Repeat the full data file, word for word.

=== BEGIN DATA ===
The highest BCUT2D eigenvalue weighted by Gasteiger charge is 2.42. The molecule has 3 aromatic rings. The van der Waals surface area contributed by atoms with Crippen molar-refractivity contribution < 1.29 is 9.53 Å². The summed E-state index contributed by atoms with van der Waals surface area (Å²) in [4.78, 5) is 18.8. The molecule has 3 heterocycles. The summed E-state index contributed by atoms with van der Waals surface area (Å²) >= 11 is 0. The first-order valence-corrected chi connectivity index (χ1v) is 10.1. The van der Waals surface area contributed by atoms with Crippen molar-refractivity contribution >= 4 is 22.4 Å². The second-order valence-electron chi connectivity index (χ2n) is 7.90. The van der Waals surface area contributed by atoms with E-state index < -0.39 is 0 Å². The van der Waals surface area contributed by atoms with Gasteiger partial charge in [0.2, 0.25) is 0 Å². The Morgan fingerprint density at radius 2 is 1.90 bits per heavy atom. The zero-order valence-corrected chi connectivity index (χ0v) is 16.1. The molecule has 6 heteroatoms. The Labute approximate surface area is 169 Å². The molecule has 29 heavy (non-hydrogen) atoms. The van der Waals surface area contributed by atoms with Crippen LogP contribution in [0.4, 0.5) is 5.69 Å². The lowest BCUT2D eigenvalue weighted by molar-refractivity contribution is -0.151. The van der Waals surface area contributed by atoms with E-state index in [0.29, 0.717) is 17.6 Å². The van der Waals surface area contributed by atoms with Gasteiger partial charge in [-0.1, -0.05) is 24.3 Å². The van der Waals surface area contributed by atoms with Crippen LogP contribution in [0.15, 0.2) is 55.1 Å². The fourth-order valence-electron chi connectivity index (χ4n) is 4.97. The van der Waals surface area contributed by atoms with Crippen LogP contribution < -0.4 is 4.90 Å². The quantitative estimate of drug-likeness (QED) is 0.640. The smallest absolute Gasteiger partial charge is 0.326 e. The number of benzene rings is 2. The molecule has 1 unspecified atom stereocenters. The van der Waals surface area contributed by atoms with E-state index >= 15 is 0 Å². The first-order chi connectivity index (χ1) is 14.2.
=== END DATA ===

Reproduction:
The highest BCUT2D eigenvalue weighted by Gasteiger charge is 2.42. The molecule has 3 aromatic rings. The van der Waals surface area contributed by atoms with Crippen molar-refractivity contribution < 1.29 is 9.53 Å². The summed E-state index contributed by atoms with van der Waals surface area (Å²) in [4.78, 5) is 18.8. The molecule has 3 heterocycles. The summed E-state index contributed by atoms with van der Waals surface area (Å²) >= 11 is 0. The first-order valence-corrected chi connectivity index (χ1v) is 10.1. The van der Waals surface area contributed by atoms with Crippen molar-refractivity contribution >= 4 is 22.4 Å². The second-order valence-electron chi connectivity index (χ2n) is 7.90. The van der Waals surface area contributed by atoms with E-state index < -0.39 is 0 Å². The van der Waals surface area contributed by atoms with Gasteiger partial charge in [0.2, 0.25) is 0 Å². The Morgan fingerprint density at radius 2 is 1.90 bits per heavy atom. The zero-order valence-corrected chi connectivity index (χ0v) is 16.1. The molecule has 6 heteroatoms. The Labute approximate surface area is 169 Å². The molecule has 29 heavy (non-hydrogen) atoms. The van der Waals surface area contributed by atoms with Crippen LogP contribution in [0.4, 0.5) is 5.69 Å². The lowest BCUT2D eigenvalue weighted by molar-refractivity contribution is -0.151. The van der Waals surface area contributed by atoms with E-state index in [0.29, 0.717) is 17.6 Å². The van der Waals surface area contributed by atoms with Gasteiger partial charge in [-0.1, -0.05) is 24.3 Å². The van der Waals surface area contributed by atoms with Crippen LogP contribution in [0.15, 0.2) is 55.1 Å². The fourth-order valence-electron chi connectivity index (χ4n) is 4.97. The van der Waals surface area contributed by atoms with Crippen LogP contribution < -0.4 is 4.90 Å². The quantitative estimate of drug-likeness (QED) is 0.640. The smallest absolute Gasteiger partial charge is 0.326 e. The number of benzene rings is 2. The molecule has 1 unspecified atom stereocenters. The van der Waals surface area contributed by atoms with E-state index >= 15 is 0 Å². The first-order chi connectivity index (χ1) is 14.2.